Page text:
Thomas B. Hayward

From Wikipedia, the free encyclopedia
Jump to: navigation, search
Thomas B. Hayward
ADM Hayward, Thomas B CNO Official Portrait.jpg
Admiral Thomas B. Hayward, 21st Chief of Naval Operations
Born (1924-05-03) May 3, 1924 (age 93)
Glendale, California
Allegiance United States of America
Service/branch United States Navy
Years of service 1948–1982
Rank US-O10 insignia.svg Admiral
Commands held Chief of Naval Operations
Awards Defense Distinguished Service Medal (2)
Navy Distinguished Service Medal (3)
Coast Guard Distinguished Service Medal
Legion of Merit (3) with Combat V
Distinguished Flying Cross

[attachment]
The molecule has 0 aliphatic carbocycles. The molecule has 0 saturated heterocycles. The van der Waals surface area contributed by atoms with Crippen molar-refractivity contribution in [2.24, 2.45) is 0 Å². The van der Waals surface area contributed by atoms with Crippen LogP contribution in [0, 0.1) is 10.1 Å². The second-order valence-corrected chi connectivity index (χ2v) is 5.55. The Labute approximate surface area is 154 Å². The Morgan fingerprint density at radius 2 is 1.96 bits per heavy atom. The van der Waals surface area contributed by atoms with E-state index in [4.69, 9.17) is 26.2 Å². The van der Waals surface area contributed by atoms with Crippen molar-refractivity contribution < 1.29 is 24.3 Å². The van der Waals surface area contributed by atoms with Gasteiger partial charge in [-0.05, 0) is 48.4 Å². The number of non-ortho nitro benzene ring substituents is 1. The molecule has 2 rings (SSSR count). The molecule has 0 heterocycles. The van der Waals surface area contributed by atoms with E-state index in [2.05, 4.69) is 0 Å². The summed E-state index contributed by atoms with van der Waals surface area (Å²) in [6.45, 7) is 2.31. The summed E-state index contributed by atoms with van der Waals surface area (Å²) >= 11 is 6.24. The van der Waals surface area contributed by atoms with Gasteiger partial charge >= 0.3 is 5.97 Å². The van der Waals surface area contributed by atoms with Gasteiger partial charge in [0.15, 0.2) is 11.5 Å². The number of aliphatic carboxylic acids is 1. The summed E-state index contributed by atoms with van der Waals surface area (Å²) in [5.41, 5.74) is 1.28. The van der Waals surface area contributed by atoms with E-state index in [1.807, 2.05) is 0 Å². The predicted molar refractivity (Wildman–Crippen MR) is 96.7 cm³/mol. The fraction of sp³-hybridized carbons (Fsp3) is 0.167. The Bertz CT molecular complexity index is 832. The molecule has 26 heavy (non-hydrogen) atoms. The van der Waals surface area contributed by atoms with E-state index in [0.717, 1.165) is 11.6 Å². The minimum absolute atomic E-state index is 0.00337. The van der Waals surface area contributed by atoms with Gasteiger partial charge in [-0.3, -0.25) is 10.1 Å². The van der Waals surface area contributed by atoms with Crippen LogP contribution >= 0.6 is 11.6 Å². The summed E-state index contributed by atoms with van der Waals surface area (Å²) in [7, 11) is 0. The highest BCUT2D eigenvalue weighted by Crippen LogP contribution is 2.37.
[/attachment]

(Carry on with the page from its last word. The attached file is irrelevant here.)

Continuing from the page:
Admiral Thomas Bibb Hayward (born May 3, 1924) was Chief of Naval Operations (CNO) for the United States Navy from July 1, 1978, until June 30, 1982,[1] after which he retired from military service. Shortly after the commencement of World War II, he enlisted in the U.S. Navy V-5 aviation program and was called to active duty as a naval aviation cadet in 1943, anticipating that he would shortly be flying combat in the South Pacific. However, when roughly halfway through the flight training syllabus, he competed for and was accepted to attend the U.S. Naval Academy at Annapolis, Maryland, to position himself for a career in the U.S. Navy at war's end. He graduated from the Academy in July, 1947 and was assigned to the USS Antietam (CV-36) as an engineering officer. United States Naval Academy.[2] USS Antietam (CV-36), In 1949 he returned to flight training at Pensacola, Florida,and received his United States Naval Aviator wings in July 1950. The Korean War having begun, then as Lieutenant junior grade, he reported to Fighter Squadron Fifty-One (VF-51) and flew from the decks of the USS Essex (CV-9) and USS Valley Forge (CV-45), accumulating 146 combat missions and was awarded the Distinguished Flying Cross,[3] ten Air Medals, and two Navy Commendation Medals with Combat "V" for Valor.